It has been said that Victor Hugo has a street named after him in virtually every town in France. A major reason for the singular celebrity of this most popular and versatile of the great French writers is "Les Miserables "(1862). In this story of the trials of the peasant Jean Valjean a man unjustly imprisoned, baffled by destiny, and hounded by his nemesis, the magnificently realized, ambiguously malevolent police detective Javert Hugo achieves the sort of rare imaginative resonance that allows a work of art to transcend its genre.
Les Miserables "is at once a tense thriller that contains one of the most compelling chase scenes in all literature, an epic portrayal of the nineteenth-century French citizenry, and a vital drama highly particularized and poetic in its rendition but universal in its implications of the redemption of one human being.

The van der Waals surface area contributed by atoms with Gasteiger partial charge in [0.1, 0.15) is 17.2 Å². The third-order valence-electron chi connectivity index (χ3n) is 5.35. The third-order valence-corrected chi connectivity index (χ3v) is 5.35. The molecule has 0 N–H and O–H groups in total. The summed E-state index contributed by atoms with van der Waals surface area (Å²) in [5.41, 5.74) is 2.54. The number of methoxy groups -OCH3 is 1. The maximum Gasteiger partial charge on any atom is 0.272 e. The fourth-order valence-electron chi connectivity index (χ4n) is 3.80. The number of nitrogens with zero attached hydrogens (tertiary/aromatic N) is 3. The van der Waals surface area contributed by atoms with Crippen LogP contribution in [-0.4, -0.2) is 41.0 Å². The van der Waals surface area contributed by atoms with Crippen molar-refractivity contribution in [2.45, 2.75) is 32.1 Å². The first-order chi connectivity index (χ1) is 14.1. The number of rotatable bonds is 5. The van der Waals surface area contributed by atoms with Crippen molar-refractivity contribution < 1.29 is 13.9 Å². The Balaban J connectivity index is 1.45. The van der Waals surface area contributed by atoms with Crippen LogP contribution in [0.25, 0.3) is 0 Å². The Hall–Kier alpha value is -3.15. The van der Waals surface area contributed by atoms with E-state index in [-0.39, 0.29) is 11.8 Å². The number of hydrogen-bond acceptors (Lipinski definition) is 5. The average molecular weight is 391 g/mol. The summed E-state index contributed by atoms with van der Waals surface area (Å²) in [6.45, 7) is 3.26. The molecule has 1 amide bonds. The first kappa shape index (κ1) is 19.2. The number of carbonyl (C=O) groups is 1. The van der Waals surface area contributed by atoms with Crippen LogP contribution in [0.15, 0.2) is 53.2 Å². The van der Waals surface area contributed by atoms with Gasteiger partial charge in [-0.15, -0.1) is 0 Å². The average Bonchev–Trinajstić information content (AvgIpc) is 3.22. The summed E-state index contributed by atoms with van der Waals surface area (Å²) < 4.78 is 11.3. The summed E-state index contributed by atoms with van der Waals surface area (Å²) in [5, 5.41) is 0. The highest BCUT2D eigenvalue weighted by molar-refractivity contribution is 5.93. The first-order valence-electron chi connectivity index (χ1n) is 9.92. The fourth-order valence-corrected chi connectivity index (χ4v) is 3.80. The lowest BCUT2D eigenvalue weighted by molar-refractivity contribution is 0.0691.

(Book Jacket Status: Jacketed)
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"Hugo's genius was for the creation of simple and recognizable myth. The huge success of Les Misérables as a didactic work on behalf of the poor and oppressed is due to his poetic and myth-enlarged view of human nature." —V. S. Pritchett
"It was Tolstoy who vindicated [Hugo's] early ambition by judging Les Misérables one of the world's great novels, if not the greatest… [His] ability to present the extremes of experience 'as they are' is, in the end, Hugo's great gift." —From the Introduction by Peter Washington